Lake House

Holly Karapetkova

Holly Karapetkova

For one year while my dad was out of work we lived with my cousins at their house on Lake Lanier, squeezed into a single room with whatever we hadn’t had to toss or sell in the yard sale. Everything in the house smelled of mildew and rat poison, so we spent most of our time in the water or hanging out on the dock with its green plastic carpeting. Once the dog slipped off, panicked, and swam underneath. I followed, the whole world in shadows, closed and still, dragging her out. That was the way the lake was, so dark I couldn’t see past my chest. It swallowed anything that fell in: the watch I bought with babysitting money, the tennis shoes left too close to the edge, the cheap lounge chair caught in a gust. The neighbors even lost a wedding ring and went down with snorkeling masks and flashlights trying to find it. Not me. Whatever the lake took, I let go. So many stories of kids dying out there, run over by boats, lost on plastic floats. Dive down too deep and you wouldn’t make it up again.

In the evenings, in a bed on the floor I shared with my brother, nightmares of the bottles and shoes in the muck at the bottom of the lake, those lost children. I dreamed of floating off on the calm water, then slipping down beneath its surface, the bottom slime in my hair, my fingers turning blue.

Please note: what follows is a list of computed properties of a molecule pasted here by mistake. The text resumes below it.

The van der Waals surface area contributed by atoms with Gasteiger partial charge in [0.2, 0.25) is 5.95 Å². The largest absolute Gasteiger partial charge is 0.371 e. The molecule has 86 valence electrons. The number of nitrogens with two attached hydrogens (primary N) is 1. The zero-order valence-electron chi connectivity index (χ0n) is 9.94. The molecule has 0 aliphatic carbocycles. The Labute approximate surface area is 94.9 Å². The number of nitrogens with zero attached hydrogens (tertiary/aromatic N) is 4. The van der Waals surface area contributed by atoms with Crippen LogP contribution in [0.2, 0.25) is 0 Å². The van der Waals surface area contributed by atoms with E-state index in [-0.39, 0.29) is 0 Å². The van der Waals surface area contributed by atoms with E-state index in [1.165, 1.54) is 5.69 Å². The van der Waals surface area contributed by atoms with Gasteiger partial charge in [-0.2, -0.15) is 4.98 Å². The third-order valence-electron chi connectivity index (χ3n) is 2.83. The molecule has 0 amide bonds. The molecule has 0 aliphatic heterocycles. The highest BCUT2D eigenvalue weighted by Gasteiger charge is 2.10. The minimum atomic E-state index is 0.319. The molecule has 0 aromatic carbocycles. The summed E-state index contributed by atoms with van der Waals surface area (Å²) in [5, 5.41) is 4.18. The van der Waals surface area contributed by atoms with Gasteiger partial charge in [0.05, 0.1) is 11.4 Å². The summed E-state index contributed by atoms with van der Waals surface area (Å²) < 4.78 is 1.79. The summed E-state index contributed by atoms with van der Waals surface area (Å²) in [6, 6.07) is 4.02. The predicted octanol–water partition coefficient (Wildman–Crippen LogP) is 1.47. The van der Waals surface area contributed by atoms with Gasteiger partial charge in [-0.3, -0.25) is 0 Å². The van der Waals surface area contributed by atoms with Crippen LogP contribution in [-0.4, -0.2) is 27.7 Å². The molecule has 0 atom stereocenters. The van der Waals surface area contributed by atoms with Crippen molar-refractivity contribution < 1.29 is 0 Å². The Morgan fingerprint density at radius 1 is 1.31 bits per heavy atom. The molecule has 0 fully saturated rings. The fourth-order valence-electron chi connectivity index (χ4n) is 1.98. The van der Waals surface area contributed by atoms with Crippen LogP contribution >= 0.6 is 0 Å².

At the end of our second summer, my dad found a job and we got an apartment in the city where the closest body of water was a municipal pool. Several years after that my aunt and uncle sold the house and moved downstate. But decades later in this year of drought, the lake makes the evening news. It is drying up, all of the soda cans and bug spray bottles revealed, covered in a thick brown crust. Perhaps now the neighbors will get their ring back, perhaps now you can walk across the cove that was two men deep with water, stepping over the tennis shoes smothered in sludge or the limbs of the lawn chair, ordinary rust in sunlight, a clear view of all that has been lost.


Holly Karapetkova’s poetry, prose, and translations from the Bulgarian have appeared in Mid-American Review, 32 Poems, Huffington Post, and many other places. Her first book, Words We Might One Day Say, won the Washington Writers’ Publishing House Prize for Poetry.


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